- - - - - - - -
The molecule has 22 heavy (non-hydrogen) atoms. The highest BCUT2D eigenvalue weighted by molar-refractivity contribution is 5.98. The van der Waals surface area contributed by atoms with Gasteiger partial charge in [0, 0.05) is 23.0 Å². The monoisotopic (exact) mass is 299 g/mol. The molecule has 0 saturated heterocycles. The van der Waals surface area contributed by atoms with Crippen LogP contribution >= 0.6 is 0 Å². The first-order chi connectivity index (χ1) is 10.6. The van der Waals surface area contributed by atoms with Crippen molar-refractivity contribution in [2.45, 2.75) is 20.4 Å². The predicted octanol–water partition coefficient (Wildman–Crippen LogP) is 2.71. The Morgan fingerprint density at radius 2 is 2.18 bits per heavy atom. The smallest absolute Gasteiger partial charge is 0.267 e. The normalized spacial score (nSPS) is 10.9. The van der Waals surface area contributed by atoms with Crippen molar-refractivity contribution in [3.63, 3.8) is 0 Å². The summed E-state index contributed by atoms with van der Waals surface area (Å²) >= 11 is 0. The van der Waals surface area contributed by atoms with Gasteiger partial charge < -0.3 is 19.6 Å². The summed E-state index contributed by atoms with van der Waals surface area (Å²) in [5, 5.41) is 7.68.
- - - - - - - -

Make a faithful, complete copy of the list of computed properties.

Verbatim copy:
The molecule has 22 heavy (non-hydrogen) atoms. The highest BCUT2D eigenvalue weighted by molar-refractivity contribution is 5.98. The van der Waals surface area contributed by atoms with Gasteiger partial charge in [0, 0.05) is 23.0 Å². The monoisotopic (exact) mass is 299 g/mol. The molecule has 0 saturated heterocycles. The van der Waals surface area contributed by atoms with Crippen LogP contribution >= 0.6 is 0 Å². The first-order chi connectivity index (χ1) is 10.6. The van der Waals surface area contributed by atoms with Crippen molar-refractivity contribution in [2.45, 2.75) is 20.4 Å². The predicted octanol–water partition coefficient (Wildman–Crippen LogP) is 2.71. The Morgan fingerprint density at radius 2 is 2.18 bits per heavy atom. The smallest absolute Gasteiger partial charge is 0.267 e. The normalized spacial score (nSPS) is 10.9. The van der Waals surface area contributed by atoms with Crippen molar-refractivity contribution in [3.63, 3.8) is 0 Å². The summed E-state index contributed by atoms with van der Waals surface area (Å²) >= 11 is 0. The van der Waals surface area contributed by atoms with Gasteiger partial charge < -0.3 is 19.6 Å². The summed E-state index contributed by atoms with van der Waals surface area (Å²) in [5, 5.41) is 7.68.